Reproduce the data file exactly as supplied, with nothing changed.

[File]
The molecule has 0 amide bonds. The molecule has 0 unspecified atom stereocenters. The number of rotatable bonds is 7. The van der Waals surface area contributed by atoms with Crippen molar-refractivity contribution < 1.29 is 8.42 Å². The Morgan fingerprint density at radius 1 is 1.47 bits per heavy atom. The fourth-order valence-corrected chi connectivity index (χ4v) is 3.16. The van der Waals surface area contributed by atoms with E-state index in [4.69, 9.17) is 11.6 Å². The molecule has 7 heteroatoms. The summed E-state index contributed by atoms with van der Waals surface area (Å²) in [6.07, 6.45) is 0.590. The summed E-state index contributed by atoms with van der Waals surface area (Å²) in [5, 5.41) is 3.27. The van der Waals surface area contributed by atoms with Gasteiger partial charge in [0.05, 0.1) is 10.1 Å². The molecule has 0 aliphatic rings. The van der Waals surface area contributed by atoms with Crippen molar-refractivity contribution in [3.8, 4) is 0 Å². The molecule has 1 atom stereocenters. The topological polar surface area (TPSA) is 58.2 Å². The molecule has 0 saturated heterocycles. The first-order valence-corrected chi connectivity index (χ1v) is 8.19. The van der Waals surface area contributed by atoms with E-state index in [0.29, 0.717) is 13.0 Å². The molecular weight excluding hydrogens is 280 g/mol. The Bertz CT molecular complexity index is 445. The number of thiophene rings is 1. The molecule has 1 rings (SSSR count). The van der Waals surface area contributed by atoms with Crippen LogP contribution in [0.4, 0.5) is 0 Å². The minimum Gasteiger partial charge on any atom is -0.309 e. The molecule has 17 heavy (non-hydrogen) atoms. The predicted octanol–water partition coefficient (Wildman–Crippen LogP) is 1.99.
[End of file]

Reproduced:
The molecule has 0 amide bonds. The molecule has 0 unspecified atom stereocenters. The number of rotatable bonds is 7. The van der Waals surface area contributed by atoms with Crippen molar-refractivity contribution < 1.29 is 8.42 Å². The Morgan fingerprint density at radius 1 is 1.47 bits per heavy atom. The fourth-order valence-corrected chi connectivity index (χ4v) is 3.16. The van der Waals surface area contributed by atoms with E-state index in [4.69, 9.17) is 11.6 Å². The molecule has 7 heteroatoms. The summed E-state index contributed by atoms with van der Waals surface area (Å²) in [6.07, 6.45) is 0.590. The summed E-state index contributed by atoms with van der Waals surface area (Å²) in [5, 5.41) is 3.27. The van der Waals surface area contributed by atoms with Gasteiger partial charge in [0.05, 0.1) is 10.1 Å². The molecule has 0 aliphatic rings. The van der Waals surface area contributed by atoms with Crippen molar-refractivity contribution in [3.8, 4) is 0 Å². The molecule has 1 atom stereocenters. The topological polar surface area (TPSA) is 58.2 Å². The molecule has 0 saturated heterocycles. The first-order valence-corrected chi connectivity index (χ1v) is 8.19. The van der Waals surface area contributed by atoms with E-state index in [0.29, 0.717) is 13.0 Å². The molecular weight excluding hydrogens is 280 g/mol. The Bertz CT molecular complexity index is 445. The number of thiophene rings is 1. The molecule has 1 rings (SSSR count). The van der Waals surface area contributed by atoms with Crippen LogP contribution in [0.4, 0.5) is 0 Å². The minimum Gasteiger partial charge on any atom is -0.309 e. The molecule has 17 heavy (non-hydrogen) atoms. The predicted octanol–water partition coefficient (Wildman–Crippen LogP) is 1.99.